Tracing The Blues – Led Zeppelin – Blues Thieves or Rock Geniuses?

I posted the following article on my personal blog about two years ago. With all the recent scuttlebutt about Led Zeppelin and Stairway To Heaven, I thought this would be a good one to revisit. I’m not tackling the Stairway lawsuit here. This is only about blues songs, and how they were often rehashed, reused, and remade by emerging rock stars like Led Zeppelin.

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Led Zeppelin is my favorite band, but they have a dirty little secret many people don’t know about. Today I want to talk about that secret. No, it’s not about their partying days. Everyone knows how wild they were. This is about their music. Ready? Quite a few of their songs were remakes – possibly even thefts – of early blues tunes. In fairness, this was not something unique to Zeppelin. Many sixties rock bands took old blues songs, put their own spin on them, and walked away with hits. Some bands gave the old blues musicians a writing credit, which meant they shared the royalties. But, sadly, many did not. It must have been horrible for those old-timers, who were mostly poor black men, to watch bands get rich on the songs they wrote. While the copyright aspect is troubling, I don’t think it was necessarily intentional theft. Back then, music was often a kind of free floating entity, out there to be molded and shaped by any and all musicians

Led-Zeppelin

My focus today is on Led Zeppelin because they are largely responsible for my love of Blues. Zeppelin’s interpretation of these old songs resurrected them in a way that touched me somewhere deep and visceral. Through their music, I found my way to musicians like Robert Johnson and Willie Dixon.

One of the oldest blues songs Zeppelin remade is When The Levee Breaks. This song was written and recorded by husband and wife team Kansas Joe McCoy and Memphis Minnie back in 1929. They wrote the song as a sort of ode to the devastating Mississippi flood in 1927, known historically as The Great Mississippi Flood. Here is the original, recorded on a 10-inch 78 RPM in June, 1929:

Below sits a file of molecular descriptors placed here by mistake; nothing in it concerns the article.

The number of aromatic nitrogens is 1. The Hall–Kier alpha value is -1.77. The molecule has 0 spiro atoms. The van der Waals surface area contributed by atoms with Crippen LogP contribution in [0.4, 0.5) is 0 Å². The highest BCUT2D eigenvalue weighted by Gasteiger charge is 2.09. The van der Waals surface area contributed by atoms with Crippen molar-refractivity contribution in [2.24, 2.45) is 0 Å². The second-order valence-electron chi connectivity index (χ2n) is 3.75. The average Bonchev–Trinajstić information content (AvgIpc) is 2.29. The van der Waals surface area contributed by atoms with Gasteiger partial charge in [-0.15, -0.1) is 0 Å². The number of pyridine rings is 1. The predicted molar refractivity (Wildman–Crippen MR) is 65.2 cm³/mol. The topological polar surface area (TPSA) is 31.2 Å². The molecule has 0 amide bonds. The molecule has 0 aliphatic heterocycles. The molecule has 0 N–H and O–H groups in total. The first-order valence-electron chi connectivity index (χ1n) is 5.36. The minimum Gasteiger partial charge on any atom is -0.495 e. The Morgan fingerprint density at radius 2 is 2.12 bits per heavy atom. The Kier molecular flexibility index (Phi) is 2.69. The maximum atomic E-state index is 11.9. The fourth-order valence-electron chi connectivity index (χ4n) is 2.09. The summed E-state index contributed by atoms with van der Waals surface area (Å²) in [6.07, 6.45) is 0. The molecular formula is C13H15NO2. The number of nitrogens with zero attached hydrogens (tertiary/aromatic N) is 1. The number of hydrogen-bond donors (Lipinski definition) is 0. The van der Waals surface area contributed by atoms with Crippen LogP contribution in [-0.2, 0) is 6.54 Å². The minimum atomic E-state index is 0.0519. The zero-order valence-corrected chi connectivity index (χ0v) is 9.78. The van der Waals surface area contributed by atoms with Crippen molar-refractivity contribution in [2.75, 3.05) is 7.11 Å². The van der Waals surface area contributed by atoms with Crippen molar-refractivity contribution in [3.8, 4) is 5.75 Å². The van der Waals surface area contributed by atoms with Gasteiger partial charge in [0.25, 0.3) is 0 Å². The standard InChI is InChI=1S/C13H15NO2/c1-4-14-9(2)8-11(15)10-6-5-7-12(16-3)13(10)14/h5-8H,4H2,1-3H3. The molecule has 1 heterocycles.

Zeppelin’s version was recorded in late 1970 and used on their fourth album, which was released in 1971. (Memphis Minnie was given writing credits, along with the band members.) We go a long way from 1929 to 1971:

 
 

Zeppelin’s first album holds quite a few early blues songs. One of those is I Can’t Quit You Baby, written by Willie Dixon and first recorded by Otis Rush in 1956. By this time, the electric guitar was being used by blues musicians. Otis handles his well, though his voice is what really strikes me. That first note… wow! Here’s a look and a listen. Notice how well behaved (bordering on catatonic) the audience is at the end – and how absolutely white.

 

From what I’ve read, Led Zeppelin did not originally credit Willie Dixon for writing this, though I won’t speculate as to whether that was done maliciously or not. Here is Zeppelin’s verison, recorded in 1969:

 

One song that might be blatant theft, depending on your viewpoint, appears on their album, Physical Graffiti. The song is In My Time of Dying, and the writing credits are listed solely as the Led Zeppelin band members. But the original goes way back to at least the mid 1920s. In 1926, Reverend J. C. Burnett recorded the song as Jesus Is Going to Make Up Your Dying Bed, but that recording was not released. That seems to be the first time the song appears in a recording, though I’m not clear on whether Burnett was the song’s original writer. In 1927, Blind Willie Johnson recorded his slightly altered version with the title Jesus Make Up My Dying Bed. Here it is:

 

In 1962, Bob Dylan recorded this song, changing the title to In My Time of Dyin’. In 1975, Zeppelin recorded their version of the song (adding the g to ‘Dying’) for their album Physical Graffiti. Because it was a traditional gospel song with no clear ownership, Zeppelin was able to claim it as their own without legal repercussions. Here is their version, at least 50 years after the original:

 

Whether you think Led Zeppelin, and other rock bands like them, stole these early blues songs maliciously or not, you have to admit they brought The Blues to the masses. Many of these songs trace back to a time when brilliant black musicians were poor, living in shacks and working in cotton fields. These songs were born in a time when black musicians could play in a “white” club when invited, but they could not step inside simply to listen. The majority of people probably have no idea that much of the early rock they love has roots digging deep into history. But for others, like me, these bands instilled a lifelong love and respect for the raw sound that is The Blues.

 

Do you have a favorite old blues song made popular by a later rock band?

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